Tumbleweeds are the least of it

Near-hurricane force winds of 60-plus miles per hour have hit the Dickinson area for the past two days. Yesterday, I woke up to the sound of wind outside my window — I can’t remember that ever happening. Apparently it is due to a strong mix of low and high pressure in the atmosphere from the east and the west that hits smack in southwestern North Dakota.

Driving down local roads and highways, not only did you have to watch out for the big semis from area oilfields, you also had to brace yourself from the onslaught of giant tumbleweeds headed straight toward your car.

Tumbleweeds pile up along Highway 22 in south Dickinson after two days of very high winds. (Photo by Sid Pranke

A whole small town about 60 miles south of Dickinson — Bucyrus — was nearly all burned to the ground yesterday — see link to article and photos written by my colleagues Bryan Horwarth and Katherine Grandstrand. According to an Adams County sheriff’s office spokesperson, the fire last night stretched from the Highway 12 intersection east to mile marker 69. The Dickinson Press is doing an update on the fire today.

I was supposed to tour a Marathon Oil site today with Congressman Rick Berg but that got cancelled for safety considerations due to the high winds. When I spoke with an aide to Congressman Berg in Washington, D.C. early this morning, he told me about the cancelled tour, but had not yet heard of the tragedy at the city of Bucyrus.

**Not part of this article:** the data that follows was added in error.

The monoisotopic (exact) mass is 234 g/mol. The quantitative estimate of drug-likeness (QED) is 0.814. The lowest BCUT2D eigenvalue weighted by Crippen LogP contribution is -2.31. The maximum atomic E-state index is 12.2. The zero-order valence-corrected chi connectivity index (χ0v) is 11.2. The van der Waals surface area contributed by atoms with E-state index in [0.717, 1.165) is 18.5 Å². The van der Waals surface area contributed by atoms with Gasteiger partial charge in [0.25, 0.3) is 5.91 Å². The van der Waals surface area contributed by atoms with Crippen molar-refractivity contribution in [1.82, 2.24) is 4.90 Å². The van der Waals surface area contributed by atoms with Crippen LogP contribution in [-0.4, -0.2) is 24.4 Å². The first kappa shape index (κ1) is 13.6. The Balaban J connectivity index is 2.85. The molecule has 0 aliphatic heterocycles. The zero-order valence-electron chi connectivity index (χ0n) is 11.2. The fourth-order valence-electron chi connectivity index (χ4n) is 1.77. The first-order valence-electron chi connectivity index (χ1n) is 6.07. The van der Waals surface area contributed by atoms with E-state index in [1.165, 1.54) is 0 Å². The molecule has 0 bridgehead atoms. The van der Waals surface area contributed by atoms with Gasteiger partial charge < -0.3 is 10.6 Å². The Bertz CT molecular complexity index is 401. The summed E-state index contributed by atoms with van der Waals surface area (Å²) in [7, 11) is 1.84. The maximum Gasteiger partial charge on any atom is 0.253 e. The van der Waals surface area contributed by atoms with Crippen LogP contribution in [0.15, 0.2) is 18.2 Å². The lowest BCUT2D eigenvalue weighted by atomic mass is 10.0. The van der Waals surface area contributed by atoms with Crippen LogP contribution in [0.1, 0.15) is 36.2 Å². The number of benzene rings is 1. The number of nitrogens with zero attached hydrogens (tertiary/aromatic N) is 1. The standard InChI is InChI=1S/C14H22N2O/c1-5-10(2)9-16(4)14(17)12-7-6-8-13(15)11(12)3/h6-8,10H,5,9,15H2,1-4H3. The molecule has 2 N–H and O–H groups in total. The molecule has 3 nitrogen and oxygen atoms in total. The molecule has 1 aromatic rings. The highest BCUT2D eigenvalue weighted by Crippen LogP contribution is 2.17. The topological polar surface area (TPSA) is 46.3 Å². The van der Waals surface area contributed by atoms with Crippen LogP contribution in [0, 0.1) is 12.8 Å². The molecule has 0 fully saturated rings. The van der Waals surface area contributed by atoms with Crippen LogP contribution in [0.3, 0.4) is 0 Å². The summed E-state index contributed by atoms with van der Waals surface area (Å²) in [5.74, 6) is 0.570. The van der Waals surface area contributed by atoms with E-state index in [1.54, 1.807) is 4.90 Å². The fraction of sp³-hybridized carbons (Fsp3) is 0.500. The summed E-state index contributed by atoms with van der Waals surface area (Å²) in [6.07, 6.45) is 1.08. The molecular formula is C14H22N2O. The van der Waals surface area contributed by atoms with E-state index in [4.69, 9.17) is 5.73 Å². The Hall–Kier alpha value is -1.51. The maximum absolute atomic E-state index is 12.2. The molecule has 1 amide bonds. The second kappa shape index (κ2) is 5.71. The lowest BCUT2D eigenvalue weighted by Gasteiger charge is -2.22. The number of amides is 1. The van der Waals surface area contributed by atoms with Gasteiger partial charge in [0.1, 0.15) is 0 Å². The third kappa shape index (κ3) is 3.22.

I drove to Bucyrus about 2 p.m. today (Oct. 17) to survey the damage, but after about three minutes, was approached by a sheriff’s vehicle, who basically told me I needed leave. Quickly. He said the governor had declared a state of emergency and that they were closing the road that went into town. So I took a few photos and headed back to Dickinson.

The haze of the fire in Bucyrus can be seen around the town’s elevator, which still stands after the fire destroyed much of the town. (Photo by Sid Pranke)

When I returned to Dickinson, I called the governor’s office and asked about the state of emergency. I was told the following:

“On Sept. 5, Gov. Jack Dalrymple declared a statewide rural fire emergency. The executive order applies statewide, but restrictions only apply to counties based on the National Weather Services’ fire danger index.  I guess what I’m trying to tell you is that he did declare a fire emergency. What it requires is for locals to refer to the fire index, and if their county is in the National Weather Services’ fire index and it is very high or extreme, then there are certain triggers that are put in place.” — Jeff Zent of Gov. Jack Dalrymple’s office

Zent sent me the Sept. 5 press release that announced the statewide rural fire emergency. Here’s and excerpt: “In declaring a rural fire emergency, Dalrymple activated the state Emergency Operations Plan which allows the state to provide equipment and other resources to help local and tribal officials in the event of fire outbreak.”

As I was surveying the area, I noticed utility trucks scrambling to check lines in the area. Much of the several miles around town were still smoking and the winds were still very high. Firefighters and officials definitely have their hands full.

My prayers go out to the families that experienced this tragedy.

 

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